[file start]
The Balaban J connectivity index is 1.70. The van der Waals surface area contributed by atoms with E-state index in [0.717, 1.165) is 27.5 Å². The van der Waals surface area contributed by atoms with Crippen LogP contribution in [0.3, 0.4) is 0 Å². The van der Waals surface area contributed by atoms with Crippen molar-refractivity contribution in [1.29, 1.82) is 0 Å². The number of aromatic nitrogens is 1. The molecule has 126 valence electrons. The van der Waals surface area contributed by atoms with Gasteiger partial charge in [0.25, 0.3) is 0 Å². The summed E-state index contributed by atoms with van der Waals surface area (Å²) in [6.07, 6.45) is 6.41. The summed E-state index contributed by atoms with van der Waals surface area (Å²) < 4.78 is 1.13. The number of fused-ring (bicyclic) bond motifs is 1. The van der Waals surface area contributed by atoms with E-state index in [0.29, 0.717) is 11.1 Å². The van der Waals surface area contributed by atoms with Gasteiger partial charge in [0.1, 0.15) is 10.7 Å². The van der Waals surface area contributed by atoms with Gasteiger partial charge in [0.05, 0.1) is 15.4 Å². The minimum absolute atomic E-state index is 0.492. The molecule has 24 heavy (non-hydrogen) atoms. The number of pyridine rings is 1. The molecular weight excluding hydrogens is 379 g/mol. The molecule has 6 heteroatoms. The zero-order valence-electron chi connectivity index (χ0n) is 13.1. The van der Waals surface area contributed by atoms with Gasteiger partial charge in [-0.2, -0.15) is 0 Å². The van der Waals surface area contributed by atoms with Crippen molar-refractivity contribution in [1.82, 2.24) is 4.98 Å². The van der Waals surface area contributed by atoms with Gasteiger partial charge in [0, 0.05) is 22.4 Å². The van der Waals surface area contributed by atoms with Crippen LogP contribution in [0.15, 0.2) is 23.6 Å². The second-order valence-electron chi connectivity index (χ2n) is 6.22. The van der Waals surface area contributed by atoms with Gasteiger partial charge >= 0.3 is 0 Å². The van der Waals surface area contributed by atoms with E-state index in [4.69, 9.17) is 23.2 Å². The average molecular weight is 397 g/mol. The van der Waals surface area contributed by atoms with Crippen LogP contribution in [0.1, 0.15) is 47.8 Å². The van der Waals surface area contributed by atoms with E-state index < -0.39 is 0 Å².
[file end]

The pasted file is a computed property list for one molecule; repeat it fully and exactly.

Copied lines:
The Balaban J connectivity index is 1.70. The van der Waals surface area contributed by atoms with E-state index in [0.717, 1.165) is 27.5 Å². The van der Waals surface area contributed by atoms with Crippen LogP contribution in [0.3, 0.4) is 0 Å². The van der Waals surface area contributed by atoms with Crippen molar-refractivity contribution in [1.29, 1.82) is 0 Å². The number of aromatic nitrogens is 1. The molecule has 126 valence electrons. The van der Waals surface area contributed by atoms with Gasteiger partial charge in [0.25, 0.3) is 0 Å². The summed E-state index contributed by atoms with van der Waals surface area (Å²) in [6.07, 6.45) is 6.41. The summed E-state index contributed by atoms with van der Waals surface area (Å²) < 4.78 is 1.13. The number of fused-ring (bicyclic) bond motifs is 1. The van der Waals surface area contributed by atoms with E-state index in [0.29, 0.717) is 11.1 Å². The van der Waals surface area contributed by atoms with Gasteiger partial charge in [0.1, 0.15) is 10.7 Å². The van der Waals surface area contributed by atoms with Gasteiger partial charge in [0.05, 0.1) is 15.4 Å². The minimum absolute atomic E-state index is 0.492. The molecule has 24 heavy (non-hydrogen) atoms. The number of pyridine rings is 1. The molecular weight excluding hydrogens is 379 g/mol. The molecule has 6 heteroatoms. The zero-order valence-electron chi connectivity index (χ0n) is 13.1. The van der Waals surface area contributed by atoms with Gasteiger partial charge in [-0.2, -0.15) is 0 Å². The van der Waals surface area contributed by atoms with Crippen molar-refractivity contribution in [1.82, 2.24) is 4.98 Å². The van der Waals surface area contributed by atoms with Gasteiger partial charge in [0, 0.05) is 22.4 Å². The van der Waals surface area contributed by atoms with Crippen LogP contribution in [0.15, 0.2) is 23.6 Å². The second-order valence-electron chi connectivity index (χ2n) is 6.22. The van der Waals surface area contributed by atoms with Gasteiger partial charge >= 0.3 is 0 Å². The van der Waals surface area contributed by atoms with E-state index in [4.69, 9.17) is 23.2 Å². The average molecular weight is 397 g/mol. The van der Waals surface area contributed by atoms with Crippen LogP contribution in [0.1, 0.15) is 47.8 Å². The van der Waals surface area contributed by atoms with E-state index < -0.39 is 0 Å².